Flint calls for bids for more pipe replacement work
Flint— The city is preparing for the next phase of a $55 million lead-pipe replacement effort.
Mayor Karen Weaver’s office announced Tuesday with the release of a Request for Proposals that businesses interested in doing the work have until June 16 to submit proposals. Pipe replacement would begin shortly after, she said.
Flint is working to repair damage to its water system that went on for 18 months when the city stopped getting water from Detroit’s water system and began drawing its water from the Flint River. The city failed to treat Flint River water with corrosion controls, which launched the city’s contaminated water crisis.
Conditions have slowly improved since October, when Flint began getting its water again from the Detroit-based Great Lakes Water Authority.
Water experts delivered a report Tuesday offering evidence that the city’s water is becoming healthier for all uses.
Earlier this year, Weaver launched the lead pipe removal plan, the FAST Start initiative, with the goal of replacing an estimated 15,000 service lines with copper in the next year at no cost to homeowners.
The upcoming phase will be funded with $2 million the city received from the state as reimbursement for paying to switch back to the Detroit water system. The city plans to replace 550 miles of iron pipes containing lead.
“We hope this project also will help revive our economy by getting the people of Flint back to work in one of the most important jobs there is right now, removing lead-tainted service lines leading to homes to help Flint recover from this man-made water disaster,” Weaver said in a statement.
The latest request for bids is designed to attract local contractors, said Derrick Jones, head of the Purchasing Department, at a town hall meeting in Flint on Tuesday. He said the bids are targeted to make it easier for smaller companies to “handle the contract.”
Adjustments for smaller, local contractors will be made after a preproposal meeting. The mandatory meeting for potential contractors is at 10 a.m. June 8 in Flint’s City Hall Council Chambers. Potential vendors will meet with the city’s Purchasing Department and Utilities Division.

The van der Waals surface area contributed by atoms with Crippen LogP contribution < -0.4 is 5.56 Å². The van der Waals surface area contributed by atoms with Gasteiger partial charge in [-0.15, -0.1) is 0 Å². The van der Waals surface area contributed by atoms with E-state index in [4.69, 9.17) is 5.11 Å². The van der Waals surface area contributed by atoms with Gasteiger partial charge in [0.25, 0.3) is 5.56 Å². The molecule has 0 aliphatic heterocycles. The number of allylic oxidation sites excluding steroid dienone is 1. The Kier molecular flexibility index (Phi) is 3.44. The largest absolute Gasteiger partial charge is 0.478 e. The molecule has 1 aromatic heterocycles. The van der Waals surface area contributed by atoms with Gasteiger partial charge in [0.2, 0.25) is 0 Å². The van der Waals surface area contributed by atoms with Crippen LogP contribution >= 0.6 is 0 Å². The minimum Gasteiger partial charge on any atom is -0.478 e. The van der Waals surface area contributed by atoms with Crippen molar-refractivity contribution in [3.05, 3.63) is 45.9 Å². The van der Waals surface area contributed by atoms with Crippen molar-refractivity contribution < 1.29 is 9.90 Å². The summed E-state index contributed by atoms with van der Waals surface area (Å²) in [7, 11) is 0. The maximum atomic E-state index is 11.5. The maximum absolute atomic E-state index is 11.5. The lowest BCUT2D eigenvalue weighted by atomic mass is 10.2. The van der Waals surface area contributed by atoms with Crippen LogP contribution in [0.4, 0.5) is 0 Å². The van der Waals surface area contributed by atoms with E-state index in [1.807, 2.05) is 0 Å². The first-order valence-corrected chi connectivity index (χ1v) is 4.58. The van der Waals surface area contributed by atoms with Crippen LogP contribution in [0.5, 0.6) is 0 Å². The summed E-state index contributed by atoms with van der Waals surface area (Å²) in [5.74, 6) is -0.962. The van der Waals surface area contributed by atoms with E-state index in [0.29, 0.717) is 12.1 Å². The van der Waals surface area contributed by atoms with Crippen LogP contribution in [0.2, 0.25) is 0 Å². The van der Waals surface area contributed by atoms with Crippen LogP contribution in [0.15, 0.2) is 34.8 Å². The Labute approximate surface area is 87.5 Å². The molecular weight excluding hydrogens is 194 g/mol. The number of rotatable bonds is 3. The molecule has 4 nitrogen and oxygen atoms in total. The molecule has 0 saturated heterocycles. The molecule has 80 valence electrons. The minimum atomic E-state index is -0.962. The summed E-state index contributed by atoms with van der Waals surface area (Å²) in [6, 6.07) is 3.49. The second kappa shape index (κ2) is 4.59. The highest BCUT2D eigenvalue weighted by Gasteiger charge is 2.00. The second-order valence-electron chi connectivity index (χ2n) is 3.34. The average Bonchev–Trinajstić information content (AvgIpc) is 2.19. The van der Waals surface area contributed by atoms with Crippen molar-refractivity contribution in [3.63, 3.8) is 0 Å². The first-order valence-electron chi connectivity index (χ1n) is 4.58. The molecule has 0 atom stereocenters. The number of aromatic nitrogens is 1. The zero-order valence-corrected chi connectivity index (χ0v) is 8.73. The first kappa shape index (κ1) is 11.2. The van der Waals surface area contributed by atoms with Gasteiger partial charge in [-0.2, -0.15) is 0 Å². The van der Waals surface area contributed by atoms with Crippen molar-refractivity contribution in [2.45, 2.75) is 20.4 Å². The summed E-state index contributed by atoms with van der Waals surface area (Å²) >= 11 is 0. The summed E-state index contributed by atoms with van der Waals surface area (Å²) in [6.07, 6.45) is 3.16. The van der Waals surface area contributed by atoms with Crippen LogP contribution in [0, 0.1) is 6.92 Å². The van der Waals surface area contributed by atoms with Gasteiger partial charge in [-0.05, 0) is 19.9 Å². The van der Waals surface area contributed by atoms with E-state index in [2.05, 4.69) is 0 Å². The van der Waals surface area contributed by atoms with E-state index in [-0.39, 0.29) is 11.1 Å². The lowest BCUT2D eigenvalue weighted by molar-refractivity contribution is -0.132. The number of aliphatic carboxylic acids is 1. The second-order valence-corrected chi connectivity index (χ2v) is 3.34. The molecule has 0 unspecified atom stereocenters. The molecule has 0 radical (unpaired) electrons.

“If there has to be some tweaking or if there are some questions that the city can not answer at that time, then we will get those answered and post an addendum to the city’s website,” Jones said.
He reiterated what Weaver has said about the lines replacement: It can be an educational initiative for youths who want to learn a craft and boost local employment.
In the pilot phase of the FAST Start initiative, lead pipes to 33 homes were removed, according to the city. The number of pipes replaced in this phase is contingent on bids granted. The city said contractors will do the work in sections of 50 or 100 houses.
Weaver said she asked the City Council to waive permit fees for line replacements but members rejected the idea. Flint, she said, is already cash-strapped and the council wants to avoid putting the city in a bind.
Weaver has called on state and federal lawmakers to fund the entire cost of the FAST Start program.
“I know things aren’t happening as fast as many would like, they aren’t happening as fast as I would like,” Weaver said. “But we aren’t going to stop until we get the lead out of Flint. That’s my top priority and I hope our state and federal legislators will show it’s theirs as well, by providing the funds needed in the city of Flint to recover from this water crisis.”
Harold Harrington, business manager of United Association Local 370, who has been leading the Fast Start efforts, voiced his concerns about what he said was the lack of funding for the initiative.
“We need to be able to do a whole block at a time and not jump from east side to the west side,” he said. “We need to be able to get in there, line up and do a whole street a time ... ”
Harrington said apprentices could accompany licensed journeymen on the site to “train Flint residents so they have a trade at the end of this, but you don’t want a bunch of people in there who don’t know what they’re doing.”
The Flint plumber spoke of the complications of working with the dated, incomplete records of residential lines in the city. “They’re talking 500 (lines) for $2 million, I don’t think you’ll get 500 for that, not the way the first 30 went.”
Harrington said the complications from the variety of lines into homes poses a problem for line removal and installation.
“They’re all different,” he said. “You got an inch-and-a-half lines, you got 1 inch lines, and three-quarter lines, you have them 8 foot deep, or in clay, or you can’t pull them,” he said.